Even seemingly safe web addresses are rife with attack code aiming at vulnerable clients, according to a new study from the Honeynet Project. The study also found that methods such as blacklists can be surprisingly successful in stopping client-side attacks.

Attackers are increasingly turning to end-user systems as a way around the antivirus and firewall systems that are increasingly blocking access to traditional attack routes, according to the researchers, who hail from the US, Germany and New Zealand.

"The 'black hats' are turning to easier, unprotected attack paths to place their malware onto the end-user’s machine," they said in the study, called "Know Your Enemy: Malicious Web Servers."

The researchers, using a "high-interaction" client honeypot called Capture-HPC developed by the Victoria University of Wellington, analysed more than 300,000 addresses from around 150,000 hosts.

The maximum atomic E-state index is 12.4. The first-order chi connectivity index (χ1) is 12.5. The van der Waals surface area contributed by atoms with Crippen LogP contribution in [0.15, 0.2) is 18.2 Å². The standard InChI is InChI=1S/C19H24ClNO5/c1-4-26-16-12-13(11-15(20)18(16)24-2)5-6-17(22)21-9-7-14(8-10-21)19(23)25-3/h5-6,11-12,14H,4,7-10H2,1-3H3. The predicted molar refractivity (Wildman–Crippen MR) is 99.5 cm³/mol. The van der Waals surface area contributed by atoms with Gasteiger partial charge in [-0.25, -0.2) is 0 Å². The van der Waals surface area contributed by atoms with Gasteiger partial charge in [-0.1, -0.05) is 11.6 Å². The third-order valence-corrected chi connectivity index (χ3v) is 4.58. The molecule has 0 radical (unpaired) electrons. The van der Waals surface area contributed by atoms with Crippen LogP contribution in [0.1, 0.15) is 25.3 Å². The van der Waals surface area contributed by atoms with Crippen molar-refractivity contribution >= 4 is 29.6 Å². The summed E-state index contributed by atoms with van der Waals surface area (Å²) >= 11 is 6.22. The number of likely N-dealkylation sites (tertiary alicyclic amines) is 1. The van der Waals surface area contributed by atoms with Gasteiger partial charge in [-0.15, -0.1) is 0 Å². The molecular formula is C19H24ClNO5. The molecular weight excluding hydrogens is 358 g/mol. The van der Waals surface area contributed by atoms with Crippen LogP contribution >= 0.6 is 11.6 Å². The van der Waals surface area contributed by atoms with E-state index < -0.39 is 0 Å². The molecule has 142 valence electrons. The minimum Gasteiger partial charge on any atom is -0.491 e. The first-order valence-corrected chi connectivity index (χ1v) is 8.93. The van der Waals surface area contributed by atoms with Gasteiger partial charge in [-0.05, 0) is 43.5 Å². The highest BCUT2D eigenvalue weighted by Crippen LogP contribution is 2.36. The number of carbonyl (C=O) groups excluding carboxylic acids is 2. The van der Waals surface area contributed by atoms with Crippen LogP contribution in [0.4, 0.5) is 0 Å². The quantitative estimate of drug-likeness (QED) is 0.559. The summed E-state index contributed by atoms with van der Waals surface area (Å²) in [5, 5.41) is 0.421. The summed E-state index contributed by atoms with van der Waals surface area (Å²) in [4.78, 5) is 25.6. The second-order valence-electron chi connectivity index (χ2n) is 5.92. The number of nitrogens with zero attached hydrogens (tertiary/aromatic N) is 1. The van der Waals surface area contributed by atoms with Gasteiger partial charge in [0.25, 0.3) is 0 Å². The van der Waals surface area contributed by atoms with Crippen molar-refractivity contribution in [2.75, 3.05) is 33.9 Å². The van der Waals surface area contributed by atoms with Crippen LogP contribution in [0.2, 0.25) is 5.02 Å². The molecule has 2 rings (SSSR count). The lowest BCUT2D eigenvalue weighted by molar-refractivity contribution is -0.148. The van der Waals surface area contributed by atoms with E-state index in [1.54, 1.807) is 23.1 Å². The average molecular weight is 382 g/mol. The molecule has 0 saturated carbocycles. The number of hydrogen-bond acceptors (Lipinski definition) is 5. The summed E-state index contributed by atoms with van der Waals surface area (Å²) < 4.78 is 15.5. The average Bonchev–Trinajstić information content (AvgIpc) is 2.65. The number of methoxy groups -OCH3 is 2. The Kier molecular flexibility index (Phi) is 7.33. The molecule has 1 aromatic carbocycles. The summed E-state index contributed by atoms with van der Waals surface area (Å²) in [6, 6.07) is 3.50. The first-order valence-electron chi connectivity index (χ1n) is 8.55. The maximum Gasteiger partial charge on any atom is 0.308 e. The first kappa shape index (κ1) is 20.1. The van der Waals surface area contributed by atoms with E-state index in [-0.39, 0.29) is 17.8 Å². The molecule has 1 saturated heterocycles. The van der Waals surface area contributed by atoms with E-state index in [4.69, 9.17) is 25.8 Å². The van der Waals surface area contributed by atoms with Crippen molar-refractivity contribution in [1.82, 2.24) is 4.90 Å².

The study looked at various site categories, including adult, music, news, "warez," defaced, spam and addresses designed to grab traffic from users who mistype common web addresses. While some categories were more likely to contain malicious addresses than others, all contained malicious addresses, the report said.

"As in real life, some 'neighborhoods' are more risky than others, but even users that stay clear of these areas can be victimised," the report said. "Any user accessing the web is at risk."

Users can be led to malicious sites via links, typing in an address manually, mistyping an address or following search-engine results, the study said.

Safeguards

These results only confirm what security researchers have been saying for some time now. But the study also analysed the effectiveness of safeguards against such infections in some detail.

The research showed that blacklists, if regularly updated, can be a surprisingly effective way of blocking malicious addresses.

The researchers also recommended regular patching, but this may not always be straightforward, since the study found a prevalence of attacks against plug-ins and non-browser applications. "Attacks also target applications that one might have not think about patching, such as Winzip," the study said.

Another technique that can block attacks would be to use a less popular browser, such as Opera, the study found. "Despite the existence of vulnerabilities, this browser didn’t seem to be a target," the study said.

The data used as the basis for the study has been made available on the Honeynet Project's website.